We continue our series of interviews with team productivity experts
. Today we talked to Chester Elton
, one of world's top experts on employee motivation and change management, and the author of All In
, The Carrot Principle
and The Orange Revolution
We see that simple things like replacing emails with group chat or private social network can significantly increase team productivity. What other simple, cheap and quick to implement things can companies do to receive immediate and noticeable productivity boost?
Regular one on one "aspirational" meetings are a wonderful way to boost engagement and productivity. I learned this from Qunit Studder who has done wonderful work with healthcare organizations but I think it applies to every kind of business.
An aspirational meeting can be built around 4 simple questions:
- Have we kept our promises to you?
- What do you think we do well around here?
- What have you seen in other jobs you have had that if we did here would make us better?
- Have we done anything that might cause you to leave us?
End the meeting with the bonus question, "Where do you want to be in 5 years?" and I think you have the basis for an excellent view of where your people are and where they want to be while gathering wonderful and insightful information along the way. Done at regular intervals and trust will be built up quite quickly and engaging dialogues will be the norm. With managers that have lots of direct reports this will be a real commitment, but one that is sure to pay big dividends in the long term. Group meetings – how often should one hold them, how long should they be and do you even need them?
As often as possible. When you are all in the same location I recommend at the beginning and end of every shift. They do not need to be long. Stand up meetings are the best. Have a simple agenda and get through the points quickly. It helps you all stay connected.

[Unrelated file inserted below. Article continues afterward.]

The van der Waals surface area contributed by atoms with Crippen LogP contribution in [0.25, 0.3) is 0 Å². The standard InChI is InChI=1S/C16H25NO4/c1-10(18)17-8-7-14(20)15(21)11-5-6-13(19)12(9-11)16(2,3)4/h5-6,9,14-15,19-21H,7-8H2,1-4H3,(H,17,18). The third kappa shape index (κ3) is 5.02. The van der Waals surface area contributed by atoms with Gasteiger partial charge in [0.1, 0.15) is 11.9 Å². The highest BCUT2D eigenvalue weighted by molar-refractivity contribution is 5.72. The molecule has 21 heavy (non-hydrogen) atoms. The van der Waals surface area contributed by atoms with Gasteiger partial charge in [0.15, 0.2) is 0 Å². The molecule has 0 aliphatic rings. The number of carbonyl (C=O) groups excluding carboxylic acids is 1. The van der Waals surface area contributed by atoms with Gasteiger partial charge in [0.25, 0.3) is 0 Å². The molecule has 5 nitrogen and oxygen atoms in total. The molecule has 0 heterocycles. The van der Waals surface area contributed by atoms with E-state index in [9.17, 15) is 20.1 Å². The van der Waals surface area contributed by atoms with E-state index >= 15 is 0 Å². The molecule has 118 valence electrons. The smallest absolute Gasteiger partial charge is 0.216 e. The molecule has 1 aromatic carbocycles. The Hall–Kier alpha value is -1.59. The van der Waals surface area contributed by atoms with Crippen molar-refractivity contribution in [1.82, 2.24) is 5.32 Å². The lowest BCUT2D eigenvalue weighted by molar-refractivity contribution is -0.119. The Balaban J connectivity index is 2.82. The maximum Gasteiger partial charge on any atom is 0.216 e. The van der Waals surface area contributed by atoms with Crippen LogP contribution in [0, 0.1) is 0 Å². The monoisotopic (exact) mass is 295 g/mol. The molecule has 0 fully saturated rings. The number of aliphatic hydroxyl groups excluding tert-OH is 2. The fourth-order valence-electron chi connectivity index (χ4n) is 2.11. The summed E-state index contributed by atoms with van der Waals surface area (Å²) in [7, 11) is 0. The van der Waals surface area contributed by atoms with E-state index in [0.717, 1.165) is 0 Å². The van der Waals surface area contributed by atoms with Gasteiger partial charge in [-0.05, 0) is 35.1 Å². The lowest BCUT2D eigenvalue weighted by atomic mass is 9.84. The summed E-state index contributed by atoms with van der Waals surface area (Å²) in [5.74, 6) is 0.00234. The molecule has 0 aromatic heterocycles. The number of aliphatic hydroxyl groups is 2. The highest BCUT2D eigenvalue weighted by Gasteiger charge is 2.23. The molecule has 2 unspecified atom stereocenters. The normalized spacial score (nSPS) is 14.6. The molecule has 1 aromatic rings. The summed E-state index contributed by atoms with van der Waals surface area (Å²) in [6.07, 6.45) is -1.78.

One nice idea is to start the meeting every time with a little recognition moment. Highlight someone who has done a great job. Wee are very good about pointing out mistakes. Let's get good at pointing out success too.Companies are relying more on remote employees and teleworkers. Some claim that it reduces productivity, like Yahoo. First, do you agree and second, can you share some tips about managing distributed teams effectively?
It is easy for remote employees to feel disconnected. I don't believe it needs take away from productivity. I think that happens with lack of communication and a sense of team. If you are in touch regularly with your remote employees there should be no excuse for a drop off in productivity. One manager I knows goes old school with remote employees. He call them up on the phone for regular chats! She claims it works wonders.
A great number of social productivity tools appeared on the market within the past few years – social intranets, enterprise social networks, social collaboration platforms. What do you make of this trend and how do you see it developing further?
Of course. I think we will see many more digital ways to connect and meet. Video chatting will get better and higher quality. I am a little traditional in that when all is said and done I think nothing is better than a face to face meeting. We are social animals and while these ideas will help us be more efficient for really important stuff nothing beats face to face.Standards, protocols, routines – a lot of expert advise to create standard procedures that employees should follow and claim that this increases worker productivity. But workers say that it kills their productivity, increases turnover and so on. How do you find balance between the two?
Know you team and what their motivators are. Standard policies should be guidelines. Let the managers have the freedom to adapt those to their teams and the individuals they are managing. If we get too caught up in following the rules I think we lose sight of the bigger picture which is to innovate, serve the customer and get things done!Thank you, Chester!